• Reply
    B. ruth
    April 3, 2013 at 3:44 pm

    When I was a girl, I was amazed at all the cheesecloth covered beds in NC near my Grannies. These “baccer seed patches, were usually on the side of the hill. Of course most little patches were on the side of the hill, vertical patch planted horizonal so’s it wouldn’t wash down hill.
    I think back then just about everybody had a tobacco allotment.
    Just as you see cow trails go around and around the hills so you see these little garden patches near the house. Back filled with the natural rocks or pieces of timber. Some places were so small, you wondered how they needed that many little patches…I love seeing the white wore out wringer wash tub, filled with dirt for a little mess of lettuce. Or the Fall before, a planting of pansies, lifted the next spring and planted in the little rock raised patch behind the house. Grannies in the hills made use of every little can, broken pot for containers for their porch gardens. If you were lucky enough to have an enclosed porch with a window one could start tomatoes, peppers and later cucumbers and melons..Sometimes my husbands grandmother kept her African violets out there. The stove from the kitchen kept it warm enough to keep the plants above freezing. If it was to go down too cold for days, the plants were sliped into the kitchen shelf or side table. These rooms were usally not on the South side. Receiving mostly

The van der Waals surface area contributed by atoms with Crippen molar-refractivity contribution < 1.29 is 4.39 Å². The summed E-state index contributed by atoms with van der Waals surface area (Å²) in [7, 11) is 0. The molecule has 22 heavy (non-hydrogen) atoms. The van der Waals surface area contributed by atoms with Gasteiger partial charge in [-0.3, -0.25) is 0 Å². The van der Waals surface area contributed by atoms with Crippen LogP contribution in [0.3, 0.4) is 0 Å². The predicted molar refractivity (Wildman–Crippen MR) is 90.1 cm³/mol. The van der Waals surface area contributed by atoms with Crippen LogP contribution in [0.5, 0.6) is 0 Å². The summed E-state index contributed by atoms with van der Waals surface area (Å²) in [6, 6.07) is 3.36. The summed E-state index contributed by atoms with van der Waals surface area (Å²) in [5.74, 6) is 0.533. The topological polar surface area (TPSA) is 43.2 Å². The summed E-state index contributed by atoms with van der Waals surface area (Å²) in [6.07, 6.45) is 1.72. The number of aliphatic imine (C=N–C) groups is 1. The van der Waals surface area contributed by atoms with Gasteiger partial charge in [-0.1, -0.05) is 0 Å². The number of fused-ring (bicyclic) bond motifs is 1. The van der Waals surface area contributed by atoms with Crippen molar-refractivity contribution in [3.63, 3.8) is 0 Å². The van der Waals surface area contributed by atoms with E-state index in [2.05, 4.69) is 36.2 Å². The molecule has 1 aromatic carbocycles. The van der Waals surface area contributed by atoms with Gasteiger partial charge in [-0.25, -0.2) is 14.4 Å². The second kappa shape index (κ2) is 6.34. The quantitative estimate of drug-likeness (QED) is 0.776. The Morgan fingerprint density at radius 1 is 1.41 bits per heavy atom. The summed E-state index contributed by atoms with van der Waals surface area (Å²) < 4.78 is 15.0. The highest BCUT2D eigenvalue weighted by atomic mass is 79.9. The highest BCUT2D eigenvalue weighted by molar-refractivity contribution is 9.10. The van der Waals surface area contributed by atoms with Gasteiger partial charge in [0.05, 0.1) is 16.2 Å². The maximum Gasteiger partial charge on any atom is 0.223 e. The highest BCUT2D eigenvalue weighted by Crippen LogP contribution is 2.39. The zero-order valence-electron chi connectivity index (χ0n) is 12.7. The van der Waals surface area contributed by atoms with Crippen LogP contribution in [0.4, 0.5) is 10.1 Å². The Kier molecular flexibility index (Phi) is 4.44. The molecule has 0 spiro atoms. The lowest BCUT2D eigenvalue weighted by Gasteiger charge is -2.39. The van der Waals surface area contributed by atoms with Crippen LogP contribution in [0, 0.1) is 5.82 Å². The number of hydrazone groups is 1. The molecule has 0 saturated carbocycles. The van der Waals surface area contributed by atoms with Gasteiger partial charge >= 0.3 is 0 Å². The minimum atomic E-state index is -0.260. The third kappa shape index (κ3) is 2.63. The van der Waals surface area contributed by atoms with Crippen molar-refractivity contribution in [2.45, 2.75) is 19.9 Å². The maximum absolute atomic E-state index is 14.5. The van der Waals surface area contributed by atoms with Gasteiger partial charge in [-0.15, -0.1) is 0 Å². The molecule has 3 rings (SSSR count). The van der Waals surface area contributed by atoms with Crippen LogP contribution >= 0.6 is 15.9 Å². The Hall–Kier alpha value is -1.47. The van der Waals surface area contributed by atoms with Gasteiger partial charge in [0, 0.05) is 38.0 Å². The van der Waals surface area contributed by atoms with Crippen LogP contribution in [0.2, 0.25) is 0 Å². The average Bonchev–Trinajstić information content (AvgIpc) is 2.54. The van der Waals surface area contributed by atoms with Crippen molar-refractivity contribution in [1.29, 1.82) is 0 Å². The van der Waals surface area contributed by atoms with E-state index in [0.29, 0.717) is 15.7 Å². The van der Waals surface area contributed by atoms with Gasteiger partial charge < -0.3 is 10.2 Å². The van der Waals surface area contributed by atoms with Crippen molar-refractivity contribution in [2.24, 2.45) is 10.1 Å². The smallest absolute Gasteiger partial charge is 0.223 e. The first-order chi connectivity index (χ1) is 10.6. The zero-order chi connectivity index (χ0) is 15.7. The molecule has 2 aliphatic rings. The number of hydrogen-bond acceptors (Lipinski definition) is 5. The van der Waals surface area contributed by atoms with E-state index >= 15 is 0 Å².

morning and midday sun. As the days got longer more light stayed in the rooms…
    I could go on but I better stop, like yesterday I wrote a book.